The case: a 50-ish yo woman, normal baseline renal function, and a history of nephrolithiasis x 2 episodes presented with gross, painless hematuria. She was initially thought to have another stone event, but she had no significant flank pain. Ultimately she underwent CT imaging which revealed bilateral renal masses suspicious for renal cell carcinoma.
Fortunately, there was no evidence of metastatic disease, and she underwent a R total nephrectomy followed by a partial L nephrectomy, leaving her with about 1/4 of her original nephron mass. Pathology reveals a clear cell-type RCC in both biopsy specimens. Her Cr remains in the 1.0-1.2 range. A question is raised as to why she developed two separate RCC’s.
There is an interesting differential diagnosis of bilateral RCCs which includes some interesting genetic syndromes, the most common of which is von Hippel Lindau Syndrome, an autosomal dominant inherited gene caused by mutations in the VHL gene. Because the VHL gene is a tumor suppressor gene, there are other tumors which may occur in these patients, including pheochromocytomas and hemangioblastomas, among others. Specifically it is the clear cell RCC which occurs in VHL Syndrome. Other genetic disorders causing RCC’s include Hereditary Papillary RCC (caused by mutations in the c-met gene), Tuberous Sclerosis (more likely to cause benign angiomyolipomas, but can result in RCCs), Hereditary Leiomyoma and Renal Cell Cancer Syndrome, and the Birt-Hogg-Dube (BHD) syndrome (resulting in chromophobe RCCs).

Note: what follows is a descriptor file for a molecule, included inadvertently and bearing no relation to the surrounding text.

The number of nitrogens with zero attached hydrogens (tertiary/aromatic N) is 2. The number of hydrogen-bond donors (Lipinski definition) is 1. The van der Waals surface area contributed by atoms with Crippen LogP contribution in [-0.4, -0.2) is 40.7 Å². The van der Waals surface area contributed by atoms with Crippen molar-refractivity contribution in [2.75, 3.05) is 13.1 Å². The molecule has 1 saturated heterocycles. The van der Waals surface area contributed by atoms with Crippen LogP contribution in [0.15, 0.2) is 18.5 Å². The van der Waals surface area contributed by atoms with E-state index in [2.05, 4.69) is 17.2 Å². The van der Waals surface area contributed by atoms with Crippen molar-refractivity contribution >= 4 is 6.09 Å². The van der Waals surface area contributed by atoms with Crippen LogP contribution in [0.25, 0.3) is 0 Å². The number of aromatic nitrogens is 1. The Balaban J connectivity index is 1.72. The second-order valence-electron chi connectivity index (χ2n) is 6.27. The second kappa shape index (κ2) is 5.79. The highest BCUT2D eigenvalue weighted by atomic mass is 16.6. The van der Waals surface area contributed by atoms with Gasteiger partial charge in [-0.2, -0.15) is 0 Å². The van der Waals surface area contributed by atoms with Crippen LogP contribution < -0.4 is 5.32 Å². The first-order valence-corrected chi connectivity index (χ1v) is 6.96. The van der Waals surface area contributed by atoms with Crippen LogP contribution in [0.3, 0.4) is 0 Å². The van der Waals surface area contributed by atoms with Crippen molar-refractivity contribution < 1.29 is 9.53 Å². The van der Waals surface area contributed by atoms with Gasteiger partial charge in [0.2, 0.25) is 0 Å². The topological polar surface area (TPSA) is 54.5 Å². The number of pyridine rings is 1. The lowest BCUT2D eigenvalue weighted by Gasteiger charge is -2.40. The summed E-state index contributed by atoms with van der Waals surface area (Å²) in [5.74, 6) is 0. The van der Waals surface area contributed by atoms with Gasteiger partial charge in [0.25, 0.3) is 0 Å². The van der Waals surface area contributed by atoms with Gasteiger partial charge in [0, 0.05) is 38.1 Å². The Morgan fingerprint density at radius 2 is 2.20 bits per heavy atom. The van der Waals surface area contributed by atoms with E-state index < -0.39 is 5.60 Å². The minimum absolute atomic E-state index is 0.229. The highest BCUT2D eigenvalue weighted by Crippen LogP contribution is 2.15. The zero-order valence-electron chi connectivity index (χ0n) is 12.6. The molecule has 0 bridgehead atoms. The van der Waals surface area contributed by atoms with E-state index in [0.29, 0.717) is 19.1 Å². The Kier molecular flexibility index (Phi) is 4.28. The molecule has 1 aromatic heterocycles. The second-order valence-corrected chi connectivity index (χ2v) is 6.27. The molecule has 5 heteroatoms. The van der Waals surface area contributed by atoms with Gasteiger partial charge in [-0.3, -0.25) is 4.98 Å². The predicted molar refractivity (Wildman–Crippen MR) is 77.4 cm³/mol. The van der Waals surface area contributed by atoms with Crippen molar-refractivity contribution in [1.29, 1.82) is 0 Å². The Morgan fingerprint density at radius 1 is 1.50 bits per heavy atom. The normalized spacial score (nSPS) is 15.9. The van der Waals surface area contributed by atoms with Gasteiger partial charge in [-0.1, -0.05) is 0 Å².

Despite these numerous possibilities of mutations causing RCC, a 1998 study revealed that amongst patients with bilateral RCC who underwent extensive mutation screening, only 12% had a hereditary form of RCC whereas the remaining 88% had “sporadic”, bilateral RCCs.